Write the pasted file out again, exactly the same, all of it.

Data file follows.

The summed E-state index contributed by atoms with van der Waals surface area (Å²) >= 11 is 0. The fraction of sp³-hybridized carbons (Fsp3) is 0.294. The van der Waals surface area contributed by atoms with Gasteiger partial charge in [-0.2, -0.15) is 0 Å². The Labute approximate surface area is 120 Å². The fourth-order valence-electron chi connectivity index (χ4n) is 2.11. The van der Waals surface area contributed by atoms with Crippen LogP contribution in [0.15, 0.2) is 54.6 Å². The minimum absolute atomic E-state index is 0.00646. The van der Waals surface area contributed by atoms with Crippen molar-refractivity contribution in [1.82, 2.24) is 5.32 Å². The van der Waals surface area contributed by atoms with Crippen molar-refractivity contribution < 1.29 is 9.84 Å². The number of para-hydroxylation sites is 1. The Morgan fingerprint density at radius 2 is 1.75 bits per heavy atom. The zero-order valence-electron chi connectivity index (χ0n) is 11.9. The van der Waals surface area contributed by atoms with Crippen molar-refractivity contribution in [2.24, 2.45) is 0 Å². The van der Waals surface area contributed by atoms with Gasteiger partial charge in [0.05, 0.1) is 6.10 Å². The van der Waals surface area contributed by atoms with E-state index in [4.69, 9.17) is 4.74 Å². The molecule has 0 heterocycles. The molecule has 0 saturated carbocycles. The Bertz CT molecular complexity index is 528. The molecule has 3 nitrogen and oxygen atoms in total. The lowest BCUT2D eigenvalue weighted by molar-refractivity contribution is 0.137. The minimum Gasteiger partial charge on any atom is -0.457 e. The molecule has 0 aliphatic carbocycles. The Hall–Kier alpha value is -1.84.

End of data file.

The summed E-state index contributed by atoms with van der Waals surface area (Å²) >= 11 is 0. The fraction of sp³-hybridized carbons (Fsp3) is 0.294. The van der Waals surface area contributed by atoms with Gasteiger partial charge in [-0.2, -0.15) is 0 Å². The Labute approximate surface area is 120 Å². The fourth-order valence-electron chi connectivity index (χ4n) is 2.11. The van der Waals surface area contributed by atoms with Crippen LogP contribution in [0.15, 0.2) is 54.6 Å². The minimum absolute atomic E-state index is 0.00646. The van der Waals surface area contributed by atoms with Crippen molar-refractivity contribution in [1.82, 2.24) is 5.32 Å². The van der Waals surface area contributed by atoms with Crippen molar-refractivity contribution < 1.29 is 9.84 Å². The number of para-hydroxylation sites is 1. The Morgan fingerprint density at radius 2 is 1.75 bits per heavy atom. The zero-order valence-electron chi connectivity index (χ0n) is 11.9. The van der Waals surface area contributed by atoms with Crippen molar-refractivity contribution in [2.24, 2.45) is 0 Å². The van der Waals surface area contributed by atoms with Gasteiger partial charge in [0.05, 0.1) is 6.10 Å². The van der Waals surface area contributed by atoms with E-state index in [4.69, 9.17) is 4.74 Å². The molecule has 0 heterocycles. The molecule has 0 saturated carbocycles. The Bertz CT molecular complexity index is 528. The molecule has 3 nitrogen and oxygen atoms in total. The lowest BCUT2D eigenvalue weighted by molar-refractivity contribution is 0.137. The minimum Gasteiger partial charge on any atom is -0.457 e. The molecule has 0 aliphatic carbocycles. The Hall–Kier alpha value is -1.84.